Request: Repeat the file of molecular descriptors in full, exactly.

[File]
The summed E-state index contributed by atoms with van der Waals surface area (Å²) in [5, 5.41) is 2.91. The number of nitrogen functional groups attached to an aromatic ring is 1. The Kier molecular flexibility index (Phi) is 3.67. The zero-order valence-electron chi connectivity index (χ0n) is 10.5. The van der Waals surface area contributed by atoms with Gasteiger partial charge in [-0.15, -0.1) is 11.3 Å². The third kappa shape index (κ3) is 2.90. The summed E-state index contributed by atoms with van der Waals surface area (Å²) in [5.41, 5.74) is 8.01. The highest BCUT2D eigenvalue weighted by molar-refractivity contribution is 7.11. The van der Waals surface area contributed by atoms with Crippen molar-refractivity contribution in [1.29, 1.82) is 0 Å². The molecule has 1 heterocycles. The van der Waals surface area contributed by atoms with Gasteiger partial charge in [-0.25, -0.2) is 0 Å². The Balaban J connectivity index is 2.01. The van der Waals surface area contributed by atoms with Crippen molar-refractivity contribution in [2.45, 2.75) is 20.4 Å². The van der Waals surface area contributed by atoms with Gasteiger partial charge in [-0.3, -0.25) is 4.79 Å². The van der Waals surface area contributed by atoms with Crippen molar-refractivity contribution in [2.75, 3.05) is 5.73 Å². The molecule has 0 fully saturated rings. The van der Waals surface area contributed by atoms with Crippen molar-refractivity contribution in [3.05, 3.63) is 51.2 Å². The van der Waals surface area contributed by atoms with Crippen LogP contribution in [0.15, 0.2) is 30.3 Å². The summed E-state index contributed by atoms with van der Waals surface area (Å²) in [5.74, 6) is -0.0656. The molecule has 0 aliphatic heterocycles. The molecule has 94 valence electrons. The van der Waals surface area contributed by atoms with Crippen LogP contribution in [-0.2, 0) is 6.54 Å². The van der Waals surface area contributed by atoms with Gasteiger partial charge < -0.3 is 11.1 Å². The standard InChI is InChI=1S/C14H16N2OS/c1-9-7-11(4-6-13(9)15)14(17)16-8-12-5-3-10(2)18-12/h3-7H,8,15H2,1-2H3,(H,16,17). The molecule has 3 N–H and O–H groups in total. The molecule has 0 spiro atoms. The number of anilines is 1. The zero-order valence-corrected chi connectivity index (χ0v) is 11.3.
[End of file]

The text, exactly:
The summed E-state index contributed by atoms with van der Waals surface area (Å²) in [5, 5.41) is 2.91. The number of nitrogen functional groups attached to an aromatic ring is 1. The Kier molecular flexibility index (Phi) is 3.67. The zero-order valence-electron chi connectivity index (χ0n) is 10.5. The van der Waals surface area contributed by atoms with Gasteiger partial charge in [-0.15, -0.1) is 11.3 Å². The third kappa shape index (κ3) is 2.90. The summed E-state index contributed by atoms with van der Waals surface area (Å²) in [5.41, 5.74) is 8.01. The highest BCUT2D eigenvalue weighted by molar-refractivity contribution is 7.11. The van der Waals surface area contributed by atoms with Crippen molar-refractivity contribution in [1.29, 1.82) is 0 Å². The molecule has 1 heterocycles. The van der Waals surface area contributed by atoms with Gasteiger partial charge in [-0.25, -0.2) is 0 Å². The Balaban J connectivity index is 2.01. The van der Waals surface area contributed by atoms with Crippen molar-refractivity contribution in [2.45, 2.75) is 20.4 Å². The van der Waals surface area contributed by atoms with Gasteiger partial charge in [-0.3, -0.25) is 4.79 Å². The van der Waals surface area contributed by atoms with Crippen molar-refractivity contribution in [2.75, 3.05) is 5.73 Å². The molecule has 0 fully saturated rings. The van der Waals surface area contributed by atoms with Crippen molar-refractivity contribution in [3.05, 3.63) is 51.2 Å². The van der Waals surface area contributed by atoms with Crippen LogP contribution in [0.15, 0.2) is 30.3 Å². The summed E-state index contributed by atoms with van der Waals surface area (Å²) in [5.74, 6) is -0.0656. The molecule has 0 aliphatic heterocycles. The molecule has 94 valence electrons. The van der Waals surface area contributed by atoms with Crippen LogP contribution in [-0.2, 0) is 6.54 Å². The van der Waals surface area contributed by atoms with Gasteiger partial charge < -0.3 is 11.1 Å². The standard InChI is InChI=1S/C14H16N2OS/c1-9-7-11(4-6-13(9)15)14(17)16-8-12-5-3-10(2)18-12/h3-7H,8,15H2,1-2H3,(H,16,17). The molecule has 3 N–H and O–H groups in total. The molecule has 0 spiro atoms. The number of anilines is 1. The zero-order valence-corrected chi connectivity index (χ0v) is 11.3.